During the summers of 1968 to 1970, he worked with the Boy Scouts of America as the Protestant Chaplain at Horseshoe Scout Reservation in Rising Sun, MD. From 1970 to 1971, he served as Chaplain Intern with the Wesley Foundation at the University of Houston in Texas. In the summer of 1971, he served as the Coordinating Protestant Chaplain at Philmont Scout Ranch in Cimarron, N.M., the largest scout facility in the world comprising 210 square miles and hosting up to 20,000 Boy Scouts each summer.
Tom is an ordained minister of the United Methodist Church. He has served as pastor of churches in Kansas, New Jersey, Vermont and New Hampshire. He was ordained Deacon in the New York Conference of the United Methodist Church, having been recommended for ministry by the congregation of John Street United Methodist Church, New York City, the oldest Methodist Congregation in America founded in 1766. He was ordained Elder at First United Methodist Church in Wichita, Kansas in 1975.
Tom lives his true calling and pastors a value-driven life within his church family. He taught at Nathaniel Hawthorne College in Antrim, N.H.; has been a member of the American Guild of Organists; and served as founder and president of the Brattleboro Area Drop-In Center, Inc. in Vermont.
He credits his FDU business marketing studies to help promote his creative work. He has written extensively on Biblical themes and Methodist History publishing books of devotionals and stories. His articles have appeared in a variety of periodicals and he also published two books about Wroxton. His new joy is writing murder mysteries about “characters” he has known. Tom makes his home in New Hampshire and Florida where he pursues his passion for writing, photography, choral singing, pipe-organ playing, theatre arts, travel, and much more.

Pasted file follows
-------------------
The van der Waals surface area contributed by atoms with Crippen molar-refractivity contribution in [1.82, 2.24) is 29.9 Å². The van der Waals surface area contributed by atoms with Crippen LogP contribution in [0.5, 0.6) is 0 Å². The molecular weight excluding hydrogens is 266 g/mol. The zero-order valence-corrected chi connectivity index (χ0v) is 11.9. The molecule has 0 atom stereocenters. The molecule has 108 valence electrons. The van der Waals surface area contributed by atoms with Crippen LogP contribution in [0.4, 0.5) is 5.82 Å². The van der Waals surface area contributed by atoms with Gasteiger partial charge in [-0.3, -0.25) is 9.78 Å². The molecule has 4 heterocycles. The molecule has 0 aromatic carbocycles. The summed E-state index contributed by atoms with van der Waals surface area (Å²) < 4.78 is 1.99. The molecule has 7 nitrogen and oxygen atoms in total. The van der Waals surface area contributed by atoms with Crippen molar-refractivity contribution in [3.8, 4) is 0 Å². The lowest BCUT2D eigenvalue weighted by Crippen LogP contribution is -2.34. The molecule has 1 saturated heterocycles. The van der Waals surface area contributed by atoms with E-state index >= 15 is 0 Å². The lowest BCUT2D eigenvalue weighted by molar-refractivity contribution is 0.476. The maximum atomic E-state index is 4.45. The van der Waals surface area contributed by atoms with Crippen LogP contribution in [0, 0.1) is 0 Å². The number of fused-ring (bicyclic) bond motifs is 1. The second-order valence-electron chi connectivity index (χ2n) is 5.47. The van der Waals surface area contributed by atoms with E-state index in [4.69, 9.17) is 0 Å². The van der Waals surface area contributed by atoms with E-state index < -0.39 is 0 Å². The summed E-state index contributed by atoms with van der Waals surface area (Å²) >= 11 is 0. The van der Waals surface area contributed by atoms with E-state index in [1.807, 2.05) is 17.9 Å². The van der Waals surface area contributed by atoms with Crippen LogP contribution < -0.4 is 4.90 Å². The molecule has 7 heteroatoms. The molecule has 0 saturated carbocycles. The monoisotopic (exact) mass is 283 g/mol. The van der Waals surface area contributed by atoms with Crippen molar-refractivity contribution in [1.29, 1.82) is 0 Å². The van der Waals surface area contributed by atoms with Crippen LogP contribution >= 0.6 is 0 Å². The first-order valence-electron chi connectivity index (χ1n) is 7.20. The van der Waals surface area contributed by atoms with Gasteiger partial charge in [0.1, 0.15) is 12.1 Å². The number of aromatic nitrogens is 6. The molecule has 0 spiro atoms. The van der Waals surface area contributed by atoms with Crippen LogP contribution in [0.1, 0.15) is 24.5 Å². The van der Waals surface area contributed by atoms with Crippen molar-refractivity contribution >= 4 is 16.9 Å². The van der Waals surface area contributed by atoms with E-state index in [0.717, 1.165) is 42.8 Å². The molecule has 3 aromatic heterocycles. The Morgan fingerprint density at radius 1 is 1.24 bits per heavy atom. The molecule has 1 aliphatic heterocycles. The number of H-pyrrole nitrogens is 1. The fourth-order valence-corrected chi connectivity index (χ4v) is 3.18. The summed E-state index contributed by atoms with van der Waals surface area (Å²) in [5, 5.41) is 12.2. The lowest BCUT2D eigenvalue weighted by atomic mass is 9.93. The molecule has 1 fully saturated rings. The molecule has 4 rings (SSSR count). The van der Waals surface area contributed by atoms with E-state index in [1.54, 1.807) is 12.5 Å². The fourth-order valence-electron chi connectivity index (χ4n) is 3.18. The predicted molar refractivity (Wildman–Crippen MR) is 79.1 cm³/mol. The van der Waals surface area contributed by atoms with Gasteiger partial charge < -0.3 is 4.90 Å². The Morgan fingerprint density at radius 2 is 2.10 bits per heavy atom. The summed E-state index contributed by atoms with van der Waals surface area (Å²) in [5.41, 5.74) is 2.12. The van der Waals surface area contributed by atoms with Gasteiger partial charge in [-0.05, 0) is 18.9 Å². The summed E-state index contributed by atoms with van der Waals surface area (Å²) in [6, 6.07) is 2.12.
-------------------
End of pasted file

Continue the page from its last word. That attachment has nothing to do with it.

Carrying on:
Tom believes in the importance of making a difference in the lives of others. He encourages everyone to “stay curious, read a lot, walk, laugh often, and play in the dirt.” Given the current world situation, Tom says, “People are desperate for love and kindness, and want to discuss the Divine and thoughts about life and after life. A legacy of living everyday sharing small acts of kindness helps us to fully connect and converse and come to better understand each other while having the courage to be open minded and willing to share, and not limit life to just staring at a cell phone.”
With deep appreciation for his life-affirming experience at Wroxton, Tom included FDU’s Wroxton College in his estate plan. Tom says, “I am grateful for FDU’s founder and first President, Peter Sammartino, Walter and Patty Savage, my classmates and others who made my Wroxton experience possible. My legacy gift for Wroxton College will help support and enhance this wonderful treasure, and hopefully, also inspire future Wroxton students to discover their own true calling in life.”
Tom Shanklin shown carrying the FDU Wroxton flag for the Shakespeare Birthday Celebration Parade with his Wroxton classmates in the spring of 1967.